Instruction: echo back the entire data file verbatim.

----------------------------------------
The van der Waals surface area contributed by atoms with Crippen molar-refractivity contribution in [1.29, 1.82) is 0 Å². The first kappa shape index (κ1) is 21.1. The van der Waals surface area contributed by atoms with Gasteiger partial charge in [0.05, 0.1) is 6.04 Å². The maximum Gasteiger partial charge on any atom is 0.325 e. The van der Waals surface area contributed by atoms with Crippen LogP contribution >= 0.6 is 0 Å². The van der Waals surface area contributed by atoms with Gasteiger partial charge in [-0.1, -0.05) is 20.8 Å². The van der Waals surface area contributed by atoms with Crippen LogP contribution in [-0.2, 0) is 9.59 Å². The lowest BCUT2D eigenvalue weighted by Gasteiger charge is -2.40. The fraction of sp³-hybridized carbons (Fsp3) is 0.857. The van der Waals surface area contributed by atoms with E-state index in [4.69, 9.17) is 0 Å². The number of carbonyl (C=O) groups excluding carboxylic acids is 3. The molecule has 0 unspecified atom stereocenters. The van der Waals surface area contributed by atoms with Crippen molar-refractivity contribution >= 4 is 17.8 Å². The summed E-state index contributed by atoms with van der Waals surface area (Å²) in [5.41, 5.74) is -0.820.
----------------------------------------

The van der Waals surface area contributed by atoms with Crippen molar-refractivity contribution in [1.29, 1.82) is 0 Å². The first kappa shape index (κ1) is 21.1. The van der Waals surface area contributed by atoms with Gasteiger partial charge in [0.05, 0.1) is 6.04 Å². The maximum Gasteiger partial charge on any atom is 0.325 e. The van der Waals surface area contributed by atoms with Crippen LogP contribution >= 0.6 is 0 Å². The van der Waals surface area contributed by atoms with Gasteiger partial charge in [-0.1, -0.05) is 20.8 Å². The van der Waals surface area contributed by atoms with Crippen LogP contribution in [-0.2, 0) is 9.59 Å². The lowest BCUT2D eigenvalue weighted by Gasteiger charge is -2.40. The fraction of sp³-hybridized carbons (Fsp3) is 0.857. The van der Waals surface area contributed by atoms with E-state index in [4.69, 9.17) is 0 Å². The number of carbonyl (C=O) groups excluding carboxylic acids is 3. The molecule has 0 unspecified atom stereocenters. The van der Waals surface area contributed by atoms with Crippen molar-refractivity contribution >= 4 is 17.8 Å². The summed E-state index contributed by atoms with van der Waals surface area (Å²) in [5.41, 5.74) is -0.820.